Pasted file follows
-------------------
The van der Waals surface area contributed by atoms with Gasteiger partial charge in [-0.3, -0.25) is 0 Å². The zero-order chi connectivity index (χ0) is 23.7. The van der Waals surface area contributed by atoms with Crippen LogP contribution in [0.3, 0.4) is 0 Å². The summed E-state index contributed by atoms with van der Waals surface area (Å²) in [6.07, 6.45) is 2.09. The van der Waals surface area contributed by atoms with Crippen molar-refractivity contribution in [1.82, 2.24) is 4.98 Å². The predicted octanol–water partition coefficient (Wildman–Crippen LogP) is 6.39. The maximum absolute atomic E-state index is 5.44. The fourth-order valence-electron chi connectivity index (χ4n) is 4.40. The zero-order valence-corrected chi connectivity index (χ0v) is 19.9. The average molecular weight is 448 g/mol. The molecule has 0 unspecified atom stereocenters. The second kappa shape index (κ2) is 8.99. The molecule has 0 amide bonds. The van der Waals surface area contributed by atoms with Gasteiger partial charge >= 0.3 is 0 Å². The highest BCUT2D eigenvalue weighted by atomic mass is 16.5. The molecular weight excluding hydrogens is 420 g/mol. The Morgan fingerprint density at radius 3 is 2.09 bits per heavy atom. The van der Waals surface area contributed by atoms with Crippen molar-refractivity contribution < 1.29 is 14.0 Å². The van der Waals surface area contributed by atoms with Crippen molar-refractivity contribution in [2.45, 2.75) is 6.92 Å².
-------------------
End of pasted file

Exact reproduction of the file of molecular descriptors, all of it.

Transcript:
The van der Waals surface area contributed by atoms with Gasteiger partial charge in [-0.3, -0.25) is 0 Å². The zero-order chi connectivity index (χ0) is 23.7. The van der Waals surface area contributed by atoms with Crippen LogP contribution in [0.3, 0.4) is 0 Å². The summed E-state index contributed by atoms with van der Waals surface area (Å²) in [6.07, 6.45) is 2.09. The van der Waals surface area contributed by atoms with Crippen molar-refractivity contribution in [1.82, 2.24) is 4.98 Å². The predicted octanol–water partition coefficient (Wildman–Crippen LogP) is 6.39. The maximum absolute atomic E-state index is 5.44. The fourth-order valence-electron chi connectivity index (χ4n) is 4.40. The zero-order valence-corrected chi connectivity index (χ0v) is 19.9. The average molecular weight is 448 g/mol. The molecule has 0 unspecified atom stereocenters. The second kappa shape index (κ2) is 8.99. The molecule has 0 amide bonds. The van der Waals surface area contributed by atoms with Gasteiger partial charge >= 0.3 is 0 Å². The highest BCUT2D eigenvalue weighted by atomic mass is 16.5. The molecular weight excluding hydrogens is 420 g/mol. The Morgan fingerprint density at radius 3 is 2.09 bits per heavy atom. The van der Waals surface area contributed by atoms with Crippen molar-refractivity contribution < 1.29 is 14.0 Å². The van der Waals surface area contributed by atoms with Crippen molar-refractivity contribution in [2.45, 2.75) is 6.92 Å².